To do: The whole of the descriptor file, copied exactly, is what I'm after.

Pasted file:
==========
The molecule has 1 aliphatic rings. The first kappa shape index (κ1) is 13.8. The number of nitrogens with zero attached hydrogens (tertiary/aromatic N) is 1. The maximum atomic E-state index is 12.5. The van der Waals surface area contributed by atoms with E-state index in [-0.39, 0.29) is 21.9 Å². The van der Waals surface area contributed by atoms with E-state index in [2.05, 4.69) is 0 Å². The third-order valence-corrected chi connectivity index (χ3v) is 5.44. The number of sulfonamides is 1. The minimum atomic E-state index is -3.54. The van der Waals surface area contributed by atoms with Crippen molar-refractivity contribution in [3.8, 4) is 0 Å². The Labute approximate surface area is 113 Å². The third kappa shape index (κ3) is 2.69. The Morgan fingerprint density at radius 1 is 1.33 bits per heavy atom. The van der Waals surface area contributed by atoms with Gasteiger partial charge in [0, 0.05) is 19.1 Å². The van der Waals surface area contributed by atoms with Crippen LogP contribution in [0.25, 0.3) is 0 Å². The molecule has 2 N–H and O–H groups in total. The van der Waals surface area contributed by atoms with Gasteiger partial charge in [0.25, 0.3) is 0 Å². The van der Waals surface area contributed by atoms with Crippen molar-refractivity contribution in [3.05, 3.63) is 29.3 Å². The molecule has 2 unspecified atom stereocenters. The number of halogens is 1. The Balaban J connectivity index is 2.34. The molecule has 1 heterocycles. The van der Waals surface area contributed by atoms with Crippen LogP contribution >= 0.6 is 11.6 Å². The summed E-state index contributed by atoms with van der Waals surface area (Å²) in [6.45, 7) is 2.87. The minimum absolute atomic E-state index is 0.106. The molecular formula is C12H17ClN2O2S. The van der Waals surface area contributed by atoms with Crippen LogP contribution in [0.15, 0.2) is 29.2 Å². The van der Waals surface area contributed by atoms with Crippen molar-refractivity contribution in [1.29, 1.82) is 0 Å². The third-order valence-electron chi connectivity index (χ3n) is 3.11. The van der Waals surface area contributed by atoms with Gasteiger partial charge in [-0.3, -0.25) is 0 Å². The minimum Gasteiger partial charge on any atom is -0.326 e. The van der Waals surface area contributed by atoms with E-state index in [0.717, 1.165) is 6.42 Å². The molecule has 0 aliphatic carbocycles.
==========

The molecule has 1 aliphatic rings. The first kappa shape index (κ1) is 13.8. The number of nitrogens with zero attached hydrogens (tertiary/aromatic N) is 1. The maximum atomic E-state index is 12.5. The van der Waals surface area contributed by atoms with E-state index in [-0.39, 0.29) is 21.9 Å². The van der Waals surface area contributed by atoms with E-state index in [2.05, 4.69) is 0 Å². The third-order valence-corrected chi connectivity index (χ3v) is 5.44. The number of sulfonamides is 1. The minimum atomic E-state index is -3.54. The van der Waals surface area contributed by atoms with Crippen molar-refractivity contribution in [3.8, 4) is 0 Å². The Labute approximate surface area is 113 Å². The third kappa shape index (κ3) is 2.69. The Morgan fingerprint density at radius 1 is 1.33 bits per heavy atom. The van der Waals surface area contributed by atoms with Gasteiger partial charge in [0, 0.05) is 19.1 Å². The van der Waals surface area contributed by atoms with Crippen LogP contribution in [0.25, 0.3) is 0 Å². The molecule has 2 N–H and O–H groups in total. The van der Waals surface area contributed by atoms with Gasteiger partial charge in [0.25, 0.3) is 0 Å². The van der Waals surface area contributed by atoms with Crippen molar-refractivity contribution in [3.05, 3.63) is 29.3 Å². The molecule has 2 unspecified atom stereocenters. The number of halogens is 1. The Balaban J connectivity index is 2.34. The molecule has 1 heterocycles. The van der Waals surface area contributed by atoms with Crippen LogP contribution >= 0.6 is 11.6 Å². The summed E-state index contributed by atoms with van der Waals surface area (Å²) in [6.45, 7) is 2.87. The minimum absolute atomic E-state index is 0.106. The molecular formula is C12H17ClN2O2S. The van der Waals surface area contributed by atoms with Crippen LogP contribution in [0.15, 0.2) is 29.2 Å². The van der Waals surface area contributed by atoms with Crippen molar-refractivity contribution in [1.29, 1.82) is 0 Å². The third-order valence-electron chi connectivity index (χ3n) is 3.11. The van der Waals surface area contributed by atoms with Gasteiger partial charge in [-0.3, -0.25) is 0 Å². The minimum Gasteiger partial charge on any atom is -0.326 e. The van der Waals surface area contributed by atoms with E-state index in [0.717, 1.165) is 6.42 Å². The molecule has 0 aliphatic carbocycles.